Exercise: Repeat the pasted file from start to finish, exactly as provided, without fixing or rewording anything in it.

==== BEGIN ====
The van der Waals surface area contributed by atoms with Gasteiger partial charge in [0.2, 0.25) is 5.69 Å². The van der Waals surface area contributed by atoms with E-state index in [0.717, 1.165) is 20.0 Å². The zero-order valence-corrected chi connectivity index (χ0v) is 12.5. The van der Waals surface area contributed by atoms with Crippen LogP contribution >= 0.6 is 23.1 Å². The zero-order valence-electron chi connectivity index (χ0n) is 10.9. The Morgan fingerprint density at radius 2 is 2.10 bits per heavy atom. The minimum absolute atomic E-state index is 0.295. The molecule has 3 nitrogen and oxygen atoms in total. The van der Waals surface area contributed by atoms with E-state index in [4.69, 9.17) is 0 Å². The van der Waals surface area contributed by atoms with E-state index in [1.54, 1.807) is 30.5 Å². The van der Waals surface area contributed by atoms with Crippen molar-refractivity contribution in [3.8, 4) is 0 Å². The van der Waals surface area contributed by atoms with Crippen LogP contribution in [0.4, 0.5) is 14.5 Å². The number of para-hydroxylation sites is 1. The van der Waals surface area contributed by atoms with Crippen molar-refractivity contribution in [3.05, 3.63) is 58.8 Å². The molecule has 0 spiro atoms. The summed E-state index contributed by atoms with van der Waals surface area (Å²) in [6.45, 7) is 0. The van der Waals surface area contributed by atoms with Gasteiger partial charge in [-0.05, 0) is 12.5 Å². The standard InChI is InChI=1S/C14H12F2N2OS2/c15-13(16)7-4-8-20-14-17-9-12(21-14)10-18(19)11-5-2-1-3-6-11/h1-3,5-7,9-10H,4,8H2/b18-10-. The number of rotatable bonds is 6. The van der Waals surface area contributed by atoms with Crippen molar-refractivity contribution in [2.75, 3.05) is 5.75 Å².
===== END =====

The van der Waals surface area contributed by atoms with Gasteiger partial charge in [0.2, 0.25) is 5.69 Å². The van der Waals surface area contributed by atoms with E-state index in [0.717, 1.165) is 20.0 Å². The zero-order valence-corrected chi connectivity index (χ0v) is 12.5. The van der Waals surface area contributed by atoms with Crippen LogP contribution >= 0.6 is 23.1 Å². The zero-order valence-electron chi connectivity index (χ0n) is 10.9. The Morgan fingerprint density at radius 2 is 2.10 bits per heavy atom. The minimum absolute atomic E-state index is 0.295. The molecule has 3 nitrogen and oxygen atoms in total. The van der Waals surface area contributed by atoms with E-state index in [4.69, 9.17) is 0 Å². The van der Waals surface area contributed by atoms with E-state index in [1.54, 1.807) is 30.5 Å². The van der Waals surface area contributed by atoms with Crippen molar-refractivity contribution in [3.8, 4) is 0 Å². The van der Waals surface area contributed by atoms with Crippen LogP contribution in [0.4, 0.5) is 14.5 Å². The number of para-hydroxylation sites is 1. The van der Waals surface area contributed by atoms with Crippen molar-refractivity contribution in [3.05, 3.63) is 58.8 Å². The molecule has 0 spiro atoms. The summed E-state index contributed by atoms with van der Waals surface area (Å²) in [6.45, 7) is 0. The van der Waals surface area contributed by atoms with Gasteiger partial charge in [-0.05, 0) is 12.5 Å². The standard InChI is InChI=1S/C14H12F2N2OS2/c15-13(16)7-4-8-20-14-17-9-12(21-14)10-18(19)11-5-2-1-3-6-11/h1-3,5-7,9-10H,4,8H2/b18-10-. The number of rotatable bonds is 6. The van der Waals surface area contributed by atoms with Crippen molar-refractivity contribution in [2.75, 3.05) is 5.75 Å².